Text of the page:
This is Eagle Island, named after the golden and rare white-tailed sea eagles soaring above its 300 miles of dramatic coastline. Calgary Bay is one of Scotland’s finest beaches and the sea arches of Carsaig are impressive, but it’s best known for its wildlife which includes red deer, otters and seals. Kids may recognise the port of Tobermory, with its brightly painted houses, as the setting of CBeebies’ Balamory. Quiet, single-track roads are safe for cycling with youngsters; there’s also pony-trekking, and boat trips to Iona Abbey and the cathedral-like Fingal’s Cave on Staffa, a geological wonder.
Often nicknamed ‘Bicycle Island’ (with bike hire at Millport), Cumbrae is a popular destination for sporty families, who can cycle the 10 mile flat route around its circumference, taking in beaches and spotting wildlife, such as owls, polecats, kestrels and sometimes sea eagles and basking sharks. Low tide reveals the painted Crocodile Rock in Millport Bay, for kids to sit on if they dare. A water sports centre offers yachting, dinghy sailing, windsurfing and powerboating as well as kayaks and stand-up paddleboards for hire to explore the bay, and there are guesthouses and holiday cottages to stay in.
You’ll find simplicity and sophistication with a French flavour here, plus oodles of family attractions and activities
Outside Guernsey’s picturesque capital of St Peter Port are 27 beautiful beaches, cycle routes along the coast, and ‘Tasty Walks’ with themes ranging from witches and castles to secret coves and rugged cliffs, plus fabulous food on the way. Also on the outdoor-activities menu is sea kayaking through watery caves, climbing, abseiling and coasteering down 300ft high cliffs, plus boat trips to spot seals, puffins and more. Family attractions include The Aquarium, newly renovated and with a tope shark, rays and conger eels in the Predator Pool, and a new 12-hole interactive Pirate Bay Adventure Golf with lurking pirates, erupting volcanos, shipwrecks and treasure.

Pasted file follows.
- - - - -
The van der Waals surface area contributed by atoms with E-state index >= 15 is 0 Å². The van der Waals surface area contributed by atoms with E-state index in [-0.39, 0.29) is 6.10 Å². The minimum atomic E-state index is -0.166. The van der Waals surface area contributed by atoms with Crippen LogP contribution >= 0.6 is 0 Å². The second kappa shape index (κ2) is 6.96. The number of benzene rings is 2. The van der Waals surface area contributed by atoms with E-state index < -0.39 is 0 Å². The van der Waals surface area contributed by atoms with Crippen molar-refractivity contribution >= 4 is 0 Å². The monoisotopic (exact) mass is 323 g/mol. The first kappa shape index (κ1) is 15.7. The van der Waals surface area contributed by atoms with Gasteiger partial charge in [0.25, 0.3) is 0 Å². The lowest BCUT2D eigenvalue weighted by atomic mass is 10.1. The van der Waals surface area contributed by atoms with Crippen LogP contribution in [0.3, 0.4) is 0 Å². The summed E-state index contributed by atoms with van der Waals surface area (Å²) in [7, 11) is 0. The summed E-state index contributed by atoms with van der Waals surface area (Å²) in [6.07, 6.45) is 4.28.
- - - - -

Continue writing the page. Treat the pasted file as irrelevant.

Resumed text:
From here, you can island-hop to the car-free sister isles of Herm, Sark and Alderney, all within an hour. Families can walk along coastal paths on Herm to swimming beaches, from the Caribbean-like white sands of Shell Beach, with kayaks and paddleboards for hire, to the pretty, sheltered Belvoir Bay. A Puffin Patrol by kayak (April-July) takes in breeding colonies around the island’s rocky shore. Stay in the stylish White House Hotel, a holiday cottage or go camping. Cycling around Sark includes a thrilling ride along Sark’s La Coupée, a stunning 80m-high narrow isthmus.
The island also has caves to explore, star-gazing and, for teens, coasteering on its wild, rocky shoreline and into Gouliot Caves, with their huge chambers and pools with sponges and anemones. Like the Gouliot caves, the west coast of Alderney is a Ramsar site, meaning it has internationally important wetlands. Historic forts and sandy beaches pepper 50 miles of coastal walking trails and in summer there’s a scenic train ride to Alderney lighthouse.
With the UK’s warmest weather, Jersey’s main draw are its unspoilt beaches, from waterfalls, rockpools and sea caves to explore at Plémont Beach, golden sands and watersports at St Brelade’s Bay, voted one of the UK’s top 10 beaches, and a safe tidal pool and lido at Havre des Pas, near the capital St Helier.
Safe cycle tracks lead through forested lanes fringed by wildflowers – and cafés serving delicious local seafood – with red squirrels to spot along the way). Family attractions range from Jersey Zoo, with its endangered species such as orangutans, lemurs and tamarins, and the aMaizin! adventure park, with go-karts, tractor rides and water pistol range, to the award-winning Maritime Museum.
The UK’s largest archipelago has Caribbean-like beaches, wildlife walks and fresh local food – no wonder so many families have fallen for these tiny, safe, easygoing islands off the coast of Cornwall.